The NADPH-oxidase activity in response to gG-2p20 is pertussis toxin sensitive
The gG-2p20 peptide induced a robust oxygen radical production in neutrophils (Fig. 1). The ROS activation induced by this peptide was also shown to be dose dependent (data not shown). The time course and magnitude of the response resembled that induced by the well-defined neutrophils agonist fMLF (Fig. 1, inset). The oxidative response induced by gG-2p20 was abolished by preincubation of neutrophils with pertussis toxin, known to specifically block signaling induced by seven-transmembrane-spanning receptors linked to Gi-type heterotrimeric G proteins (GPCR) (19). This result indicates that gG-2p20-induced activation is dependent on receptor binding involving a pertussis toxin-sensitive GPCR.
gG-2p20 is chemotactic for both neutrophils and monocytes
Because all known GPCR in phagocytes (e.g., FPRs, C5a receptor, PAF receptor, etc.) are chemotactic receptors, we investigated whether the HSV peptide had the capacity to induce phagocyte migration. The gG-2p20 peptide was found to be chemotactic for both neutrophils and monocytes (Fig. 2, A and B, respectively) in a dose-dependent fashion. The maximal transmigration observed was comparable to that induced by the well-characterized neutrophil and monocyte chemoattractant fMLF (Fig. 2). The maximal neutrophil transmigration was achieved at a concentration of 3 μM gG-2p20, and a migratory effect could be seen at doses down to 0.2 μM. The maximal monocyte transmigration was shown at a concentration of 14 μM gG-2p20, and transmigration was evident down to a 0.05 μM concentration of the peptide. The EC50 values were 0.69 μM for neutrophils and 0.55 μM for monocytes.
gG-2p20 activates neutrophils and monocytes through FPR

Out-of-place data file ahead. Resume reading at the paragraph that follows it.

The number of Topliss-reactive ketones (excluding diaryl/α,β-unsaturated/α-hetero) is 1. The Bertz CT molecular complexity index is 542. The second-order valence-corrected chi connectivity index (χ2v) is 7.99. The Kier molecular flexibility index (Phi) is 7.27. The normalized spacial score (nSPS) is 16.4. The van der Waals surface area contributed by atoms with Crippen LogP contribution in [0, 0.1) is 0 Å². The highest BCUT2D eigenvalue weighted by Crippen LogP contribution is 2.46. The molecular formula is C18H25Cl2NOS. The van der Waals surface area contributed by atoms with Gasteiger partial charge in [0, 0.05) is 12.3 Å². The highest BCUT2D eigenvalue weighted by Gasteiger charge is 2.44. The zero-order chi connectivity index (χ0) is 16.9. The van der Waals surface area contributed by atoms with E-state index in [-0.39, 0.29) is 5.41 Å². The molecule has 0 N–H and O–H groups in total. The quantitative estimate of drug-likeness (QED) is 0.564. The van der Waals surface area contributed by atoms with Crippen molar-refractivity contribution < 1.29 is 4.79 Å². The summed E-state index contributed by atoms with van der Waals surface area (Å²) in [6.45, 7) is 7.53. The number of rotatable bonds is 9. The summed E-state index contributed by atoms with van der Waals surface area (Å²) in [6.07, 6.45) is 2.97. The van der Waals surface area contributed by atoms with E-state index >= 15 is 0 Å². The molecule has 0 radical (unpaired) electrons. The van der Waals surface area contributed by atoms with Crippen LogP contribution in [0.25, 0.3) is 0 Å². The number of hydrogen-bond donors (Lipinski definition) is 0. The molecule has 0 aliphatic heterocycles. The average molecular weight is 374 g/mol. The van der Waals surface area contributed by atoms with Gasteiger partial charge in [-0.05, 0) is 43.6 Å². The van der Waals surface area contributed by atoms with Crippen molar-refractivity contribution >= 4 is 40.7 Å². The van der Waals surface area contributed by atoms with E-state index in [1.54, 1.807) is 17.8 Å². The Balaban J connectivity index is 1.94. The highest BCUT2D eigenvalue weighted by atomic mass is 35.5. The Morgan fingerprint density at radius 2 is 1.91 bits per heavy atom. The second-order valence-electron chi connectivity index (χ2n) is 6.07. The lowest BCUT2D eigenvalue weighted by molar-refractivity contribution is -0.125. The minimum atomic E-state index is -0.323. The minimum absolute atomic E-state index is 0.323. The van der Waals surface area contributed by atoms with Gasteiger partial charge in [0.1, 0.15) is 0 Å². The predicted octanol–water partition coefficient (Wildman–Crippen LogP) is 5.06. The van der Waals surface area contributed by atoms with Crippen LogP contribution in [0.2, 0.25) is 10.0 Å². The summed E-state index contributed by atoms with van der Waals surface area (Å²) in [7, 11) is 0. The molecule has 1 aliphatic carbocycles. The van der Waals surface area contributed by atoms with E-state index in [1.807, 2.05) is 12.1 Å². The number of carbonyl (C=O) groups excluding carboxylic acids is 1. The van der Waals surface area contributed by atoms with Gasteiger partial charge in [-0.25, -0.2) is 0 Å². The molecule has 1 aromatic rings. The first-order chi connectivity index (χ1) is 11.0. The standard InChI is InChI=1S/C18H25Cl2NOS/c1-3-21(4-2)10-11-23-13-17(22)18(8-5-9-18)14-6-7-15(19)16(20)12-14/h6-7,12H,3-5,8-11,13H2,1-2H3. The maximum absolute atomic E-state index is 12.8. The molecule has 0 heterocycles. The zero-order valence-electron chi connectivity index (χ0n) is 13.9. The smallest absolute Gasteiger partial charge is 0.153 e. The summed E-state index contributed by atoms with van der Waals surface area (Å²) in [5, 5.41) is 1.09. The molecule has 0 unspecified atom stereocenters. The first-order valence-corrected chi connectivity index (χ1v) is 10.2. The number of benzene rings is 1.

The HSV peptide-induced response closely resembled responses induced by peptides (bacterial and synthetic) acting through the FPR family. We thus investigated the involvement of FPR, FPRL1, and FPRL2 in the responses induced by the HSV peptide. This was achieved by desensitization experiments using the gG-2p20, the FPR agonist fMLF, and the FPRL1/FPRL2 agonist WKYMVM (a synthetic hexapeptide). The basis for these experiments is the fact that stimulation of a GPCR due to agonist binding results in inactivation of the receptor and subsequent inability to respond to a second (or the same) agonist (18).
Attempting to restimulate phagocytes first activated with gG-2p20 with the same agonist showed that the peptide acts through a receptor that can be desensitized, i.e., no response was achieved after restimulation (homologous desensitization; Fig. 3,A for neutrophils, and Fig. 3,D for monocytes). Neither were cells that first were activated with the FPR agonist fMLF able to mount a second oxidative response when stimulated with gG-2p20 (Fig. 3,B for neutrophils, and Fig. 3,E for monocytes), i.e., fMLF desensitized the cells to the HSV peptide (heterologous desensitization). In contrast, no desensitization of the gG-2p20-induced activation occurred in cells first stimulated with the FPRL1/FPRL2 agonist WKYMVM (Fig. 3,C for neutrophils, and Fig. 3,F for monocytes). These results indicate that the HSV peptide uses FPR, but not FPRL1 (neutrophils and monocytes) or FPRL2 (monocytes), for activation of the phagocytes. In line with these results, we also found that gG-2p20 desensitized the response to FPR, but not to WKYMVM (data not shown). Furthermore, preincubation of the cells with the FPR antagonist N-t-Boc-MLF completely abrogated the gG-2p20-induced response (Fig. 4,A for neutrophils, and Fig. 4 B for monocytes). We thus conclude that FPR functions as a receptor for the HSV peptide, both in monocytes and neutrophils.
Neutrophils activated by gG-2p20 down-modulate the NK cell cytotoxic function
Because ROS released from phagocytes are known to possess the capacity of impairing the function of NK cells, we measured the ability of NK cells to kill target cells in the presence of gG-2p20-stimulated neutrophils. Coincubation of NK cells with unstimulated neutrophils reduced the cytotoxic activity of the NK cells (Fig. 5). However, the suppressive effect on NK cytotoxicity was significantly increased when the coincubated neutrophils were stimulated with gG-2p20. This effect was reversed if the ROS-scavenger catalase was added to the cultures (data not shown), indicating that this effect was mediated by oxygen radicals. The gG-2p20 peptide by itself (i.e., in the absence of neutrophils) did not affect the cytotoxic potential of the NK cells (Fig. 5).